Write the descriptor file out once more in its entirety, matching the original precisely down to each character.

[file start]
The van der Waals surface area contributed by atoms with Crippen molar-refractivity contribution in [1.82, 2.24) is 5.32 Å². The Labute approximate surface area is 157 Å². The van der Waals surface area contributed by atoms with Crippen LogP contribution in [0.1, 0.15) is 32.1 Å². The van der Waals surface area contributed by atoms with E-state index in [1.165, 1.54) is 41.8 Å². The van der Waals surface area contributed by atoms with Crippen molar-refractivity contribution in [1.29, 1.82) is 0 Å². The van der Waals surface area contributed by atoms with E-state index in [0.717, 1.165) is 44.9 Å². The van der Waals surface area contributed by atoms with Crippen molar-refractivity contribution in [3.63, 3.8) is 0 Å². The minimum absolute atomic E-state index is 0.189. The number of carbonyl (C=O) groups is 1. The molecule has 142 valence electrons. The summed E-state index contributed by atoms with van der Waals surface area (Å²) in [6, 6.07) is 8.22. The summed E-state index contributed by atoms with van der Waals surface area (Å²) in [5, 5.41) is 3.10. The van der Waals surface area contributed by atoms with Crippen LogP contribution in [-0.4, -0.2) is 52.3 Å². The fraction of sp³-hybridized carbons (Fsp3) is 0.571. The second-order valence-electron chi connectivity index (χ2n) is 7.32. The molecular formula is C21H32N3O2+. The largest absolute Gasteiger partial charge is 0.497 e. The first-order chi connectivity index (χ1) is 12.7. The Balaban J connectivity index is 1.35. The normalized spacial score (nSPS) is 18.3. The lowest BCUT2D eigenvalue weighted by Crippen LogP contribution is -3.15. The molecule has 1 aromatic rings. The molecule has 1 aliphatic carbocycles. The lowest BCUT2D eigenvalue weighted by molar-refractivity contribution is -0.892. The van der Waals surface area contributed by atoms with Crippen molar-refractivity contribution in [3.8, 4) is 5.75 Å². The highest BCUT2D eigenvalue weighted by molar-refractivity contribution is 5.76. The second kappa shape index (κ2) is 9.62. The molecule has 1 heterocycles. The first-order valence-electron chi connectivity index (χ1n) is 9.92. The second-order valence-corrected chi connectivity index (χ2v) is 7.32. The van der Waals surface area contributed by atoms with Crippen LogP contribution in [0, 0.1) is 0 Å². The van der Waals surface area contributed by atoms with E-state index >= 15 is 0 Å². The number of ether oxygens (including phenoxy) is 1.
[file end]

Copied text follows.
The van der Waals surface area contributed by atoms with Crippen molar-refractivity contribution in [1.82, 2.24) is 5.32 Å². The Labute approximate surface area is 157 Å². The van der Waals surface area contributed by atoms with Crippen LogP contribution in [0.1, 0.15) is 32.1 Å². The van der Waals surface area contributed by atoms with E-state index in [1.165, 1.54) is 41.8 Å². The van der Waals surface area contributed by atoms with Crippen molar-refractivity contribution in [1.29, 1.82) is 0 Å². The van der Waals surface area contributed by atoms with E-state index in [0.717, 1.165) is 44.9 Å². The van der Waals surface area contributed by atoms with Crippen molar-refractivity contribution in [3.63, 3.8) is 0 Å². The minimum absolute atomic E-state index is 0.189. The number of carbonyl (C=O) groups is 1. The molecule has 142 valence electrons. The summed E-state index contributed by atoms with van der Waals surface area (Å²) in [6, 6.07) is 8.22. The summed E-state index contributed by atoms with van der Waals surface area (Å²) in [5, 5.41) is 3.10. The van der Waals surface area contributed by atoms with Crippen LogP contribution in [-0.4, -0.2) is 52.3 Å². The fraction of sp³-hybridized carbons (Fsp3) is 0.571. The second-order valence-electron chi connectivity index (χ2n) is 7.32. The molecular formula is C21H32N3O2+. The largest absolute Gasteiger partial charge is 0.497 e. The first-order chi connectivity index (χ1) is 12.7. The Balaban J connectivity index is 1.35. The normalized spacial score (nSPS) is 18.3. The lowest BCUT2D eigenvalue weighted by Crippen LogP contribution is -3.15. The molecule has 1 aromatic rings. The molecule has 1 aliphatic carbocycles. The lowest BCUT2D eigenvalue weighted by molar-refractivity contribution is -0.892. The van der Waals surface area contributed by atoms with Crippen molar-refractivity contribution in [3.8, 4) is 5.75 Å². The highest BCUT2D eigenvalue weighted by molar-refractivity contribution is 5.76. The second kappa shape index (κ2) is 9.62. The molecule has 1 heterocycles. The first-order valence-electron chi connectivity index (χ1n) is 9.92. The second-order valence-corrected chi connectivity index (χ2v) is 7.32. The van der Waals surface area contributed by atoms with Crippen LogP contribution in [0, 0.1) is 0 Å². The van der Waals surface area contributed by atoms with E-state index >= 15 is 0 Å². The number of ether oxygens (including phenoxy) is 1.